By Leader Dr. Joe Chuman
In January,1944, Franklin Roosevelt gave a state of the union address that deserves far greater recognition, indeed recognition that, in my view, is urgent in our times. In what is sometimes referred to as his “the Second Bill of Rights” address, Roosevelt called for a second Bill of Rights that would vouchsafe economic rights.
He noted that the Constitution and Bill of Rights guarantee political rights, but they need to be complemented with a parallel roster of economic entitlements to further ensure that happiness be achievable. Asserting that political rights alone are insufficient, he proclaimed that “necessitous men are not free men.” In short, we need political rights to agitate for economic justice. But without a guaranteed economic standard of living commensurate with human dignity, political freedom means little.
He listed eight economic entitlements, among them the right to a decent wage, the right to a home, the right to be secure in old age, sickness, disability, and unemployment, the right to a good education, and yes, the right to health care.
To be sure, Roosevelt was not calling for amending the Constitution, a process which is extraordinarily cumbersome, lengthy, and politically fraught. He was calling for these entitlements to be encoded into and guaranteed by federal law.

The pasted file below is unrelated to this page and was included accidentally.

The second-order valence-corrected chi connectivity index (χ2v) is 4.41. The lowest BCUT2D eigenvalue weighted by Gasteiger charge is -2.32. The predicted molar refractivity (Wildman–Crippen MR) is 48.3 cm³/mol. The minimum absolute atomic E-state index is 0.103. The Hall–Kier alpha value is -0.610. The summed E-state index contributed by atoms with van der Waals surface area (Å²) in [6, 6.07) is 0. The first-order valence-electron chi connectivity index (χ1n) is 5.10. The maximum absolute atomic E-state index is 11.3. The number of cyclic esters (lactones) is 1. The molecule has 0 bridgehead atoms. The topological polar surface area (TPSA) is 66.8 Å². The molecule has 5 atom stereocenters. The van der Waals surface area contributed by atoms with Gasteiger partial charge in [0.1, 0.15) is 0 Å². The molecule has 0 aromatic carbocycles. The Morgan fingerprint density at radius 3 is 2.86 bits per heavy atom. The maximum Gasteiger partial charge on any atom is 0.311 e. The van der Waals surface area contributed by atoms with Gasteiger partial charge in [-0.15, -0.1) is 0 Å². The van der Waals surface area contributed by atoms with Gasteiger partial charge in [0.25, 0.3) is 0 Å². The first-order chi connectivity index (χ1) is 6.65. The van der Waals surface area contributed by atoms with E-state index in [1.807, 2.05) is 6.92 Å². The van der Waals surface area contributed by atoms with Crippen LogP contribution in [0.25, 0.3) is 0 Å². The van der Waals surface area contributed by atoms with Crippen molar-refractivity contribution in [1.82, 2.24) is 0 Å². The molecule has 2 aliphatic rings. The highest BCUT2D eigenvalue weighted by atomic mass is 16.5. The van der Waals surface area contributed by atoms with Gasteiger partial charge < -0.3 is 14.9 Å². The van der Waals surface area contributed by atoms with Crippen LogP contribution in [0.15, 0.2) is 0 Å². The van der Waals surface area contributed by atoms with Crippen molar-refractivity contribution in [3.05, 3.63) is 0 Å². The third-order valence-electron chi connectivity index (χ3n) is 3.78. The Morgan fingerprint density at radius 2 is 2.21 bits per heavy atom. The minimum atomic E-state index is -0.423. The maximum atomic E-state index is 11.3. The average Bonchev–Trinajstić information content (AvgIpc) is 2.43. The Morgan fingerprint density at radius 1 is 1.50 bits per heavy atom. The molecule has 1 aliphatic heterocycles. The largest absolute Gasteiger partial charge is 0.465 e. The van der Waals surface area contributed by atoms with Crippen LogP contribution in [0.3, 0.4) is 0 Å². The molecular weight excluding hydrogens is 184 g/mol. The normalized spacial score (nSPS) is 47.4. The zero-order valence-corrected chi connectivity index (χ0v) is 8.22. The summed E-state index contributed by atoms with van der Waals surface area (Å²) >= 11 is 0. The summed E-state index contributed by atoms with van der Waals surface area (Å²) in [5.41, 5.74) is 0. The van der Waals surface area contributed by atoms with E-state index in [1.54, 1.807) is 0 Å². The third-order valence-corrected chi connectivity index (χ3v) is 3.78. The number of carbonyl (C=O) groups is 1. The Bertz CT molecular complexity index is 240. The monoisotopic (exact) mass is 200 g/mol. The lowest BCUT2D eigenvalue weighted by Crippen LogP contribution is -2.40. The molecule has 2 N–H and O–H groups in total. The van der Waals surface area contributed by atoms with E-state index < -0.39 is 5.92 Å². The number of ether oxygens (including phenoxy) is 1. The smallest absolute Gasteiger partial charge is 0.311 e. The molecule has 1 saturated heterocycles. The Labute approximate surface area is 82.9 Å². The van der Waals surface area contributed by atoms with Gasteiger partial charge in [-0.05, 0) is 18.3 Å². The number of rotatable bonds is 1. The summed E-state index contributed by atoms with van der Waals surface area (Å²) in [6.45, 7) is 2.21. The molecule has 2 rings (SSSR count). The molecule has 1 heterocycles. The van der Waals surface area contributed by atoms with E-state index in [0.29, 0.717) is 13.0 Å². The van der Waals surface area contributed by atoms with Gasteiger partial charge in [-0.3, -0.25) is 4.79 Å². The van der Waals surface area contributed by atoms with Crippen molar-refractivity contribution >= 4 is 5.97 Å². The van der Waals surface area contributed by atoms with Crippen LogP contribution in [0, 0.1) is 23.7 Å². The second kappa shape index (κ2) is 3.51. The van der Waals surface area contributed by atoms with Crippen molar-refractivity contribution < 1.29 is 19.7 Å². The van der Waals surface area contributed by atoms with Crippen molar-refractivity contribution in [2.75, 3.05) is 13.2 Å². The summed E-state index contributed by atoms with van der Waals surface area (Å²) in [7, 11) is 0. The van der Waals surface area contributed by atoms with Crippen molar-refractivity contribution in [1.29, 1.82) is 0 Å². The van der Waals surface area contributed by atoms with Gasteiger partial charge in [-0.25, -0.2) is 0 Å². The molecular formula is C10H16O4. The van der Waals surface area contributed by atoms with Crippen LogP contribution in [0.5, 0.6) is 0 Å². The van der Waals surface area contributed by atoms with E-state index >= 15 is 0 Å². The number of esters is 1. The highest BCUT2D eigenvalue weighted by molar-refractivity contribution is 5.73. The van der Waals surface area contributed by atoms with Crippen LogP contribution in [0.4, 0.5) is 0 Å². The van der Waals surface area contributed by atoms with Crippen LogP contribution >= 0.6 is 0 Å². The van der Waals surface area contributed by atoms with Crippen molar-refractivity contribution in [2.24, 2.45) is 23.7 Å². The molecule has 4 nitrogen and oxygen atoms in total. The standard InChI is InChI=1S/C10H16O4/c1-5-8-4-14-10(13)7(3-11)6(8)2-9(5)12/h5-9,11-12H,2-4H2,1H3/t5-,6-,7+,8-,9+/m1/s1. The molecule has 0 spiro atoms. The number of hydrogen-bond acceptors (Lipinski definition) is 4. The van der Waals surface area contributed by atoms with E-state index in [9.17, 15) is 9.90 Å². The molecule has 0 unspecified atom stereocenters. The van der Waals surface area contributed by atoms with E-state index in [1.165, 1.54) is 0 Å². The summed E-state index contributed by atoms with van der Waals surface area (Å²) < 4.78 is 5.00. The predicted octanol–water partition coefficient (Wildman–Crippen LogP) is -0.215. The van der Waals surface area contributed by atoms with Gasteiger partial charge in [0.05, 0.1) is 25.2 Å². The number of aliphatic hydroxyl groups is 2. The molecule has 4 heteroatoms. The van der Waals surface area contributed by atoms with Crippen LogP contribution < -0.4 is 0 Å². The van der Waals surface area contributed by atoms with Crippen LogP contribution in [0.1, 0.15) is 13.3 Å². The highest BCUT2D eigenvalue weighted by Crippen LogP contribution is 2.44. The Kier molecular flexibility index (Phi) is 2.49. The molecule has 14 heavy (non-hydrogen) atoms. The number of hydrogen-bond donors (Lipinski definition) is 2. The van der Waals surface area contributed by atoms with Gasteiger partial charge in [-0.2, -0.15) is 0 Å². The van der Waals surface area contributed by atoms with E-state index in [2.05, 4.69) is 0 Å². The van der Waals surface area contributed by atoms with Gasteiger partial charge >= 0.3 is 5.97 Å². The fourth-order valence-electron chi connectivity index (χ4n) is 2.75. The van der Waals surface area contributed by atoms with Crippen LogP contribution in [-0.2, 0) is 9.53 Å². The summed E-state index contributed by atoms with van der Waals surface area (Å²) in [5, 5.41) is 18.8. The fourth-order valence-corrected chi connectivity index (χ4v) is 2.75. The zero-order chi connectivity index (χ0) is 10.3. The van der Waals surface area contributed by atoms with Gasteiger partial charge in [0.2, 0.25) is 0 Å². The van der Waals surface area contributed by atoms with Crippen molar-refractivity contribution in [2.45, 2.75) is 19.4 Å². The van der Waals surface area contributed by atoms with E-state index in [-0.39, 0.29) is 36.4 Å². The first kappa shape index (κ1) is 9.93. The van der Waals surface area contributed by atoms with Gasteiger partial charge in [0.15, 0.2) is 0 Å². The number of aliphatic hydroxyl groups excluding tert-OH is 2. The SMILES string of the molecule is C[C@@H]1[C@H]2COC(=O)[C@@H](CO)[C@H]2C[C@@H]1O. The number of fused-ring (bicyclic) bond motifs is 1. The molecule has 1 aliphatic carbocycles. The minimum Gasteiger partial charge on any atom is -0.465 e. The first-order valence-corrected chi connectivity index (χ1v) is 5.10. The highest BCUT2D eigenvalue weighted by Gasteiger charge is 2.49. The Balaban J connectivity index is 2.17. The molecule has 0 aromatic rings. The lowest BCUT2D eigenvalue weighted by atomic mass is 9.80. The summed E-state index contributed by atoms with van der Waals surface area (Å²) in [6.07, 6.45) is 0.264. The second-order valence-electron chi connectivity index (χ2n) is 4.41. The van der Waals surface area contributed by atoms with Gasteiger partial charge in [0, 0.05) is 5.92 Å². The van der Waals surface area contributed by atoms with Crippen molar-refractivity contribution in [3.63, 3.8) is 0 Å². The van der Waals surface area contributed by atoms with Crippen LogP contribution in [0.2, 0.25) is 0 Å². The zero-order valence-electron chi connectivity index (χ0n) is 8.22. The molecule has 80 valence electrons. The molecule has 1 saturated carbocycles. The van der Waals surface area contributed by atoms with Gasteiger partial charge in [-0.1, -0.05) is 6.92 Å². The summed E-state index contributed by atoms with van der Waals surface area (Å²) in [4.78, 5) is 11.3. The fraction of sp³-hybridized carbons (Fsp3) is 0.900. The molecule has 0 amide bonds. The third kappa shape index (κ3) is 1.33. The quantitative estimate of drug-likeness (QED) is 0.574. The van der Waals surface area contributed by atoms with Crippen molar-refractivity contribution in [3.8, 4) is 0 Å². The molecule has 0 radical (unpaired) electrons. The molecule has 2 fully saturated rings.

History notes that Roosevelt failed to achieve his noble and humane vision. Four years later, however, his widow, Eleanor Roosevelt, as chairperson of the drafting committee of the Universal Declaration of Human Rights, worked to ensure that those economic rights and others found a prominent place in the Declaration.
Let it be said that the states of Western Europe take economic rights very seriously, ensuring that the citizens of those countries are rendered secure by a safety net, again vouchsafed by federal laws and long-standing convention. By contrast, it remains the official position of the United States that economic rights are not rights at all, making the United States an outlier in the developed world. Our security is subject to the vagaries of politics and capitalism. We now see the tragic consequence of our unenlightened social values playing out at this moment in the economic misery caused by the pandemic.
The time is long past that we join the civilized world. And, after the plague has lifted, we need to struggle hard to make it so.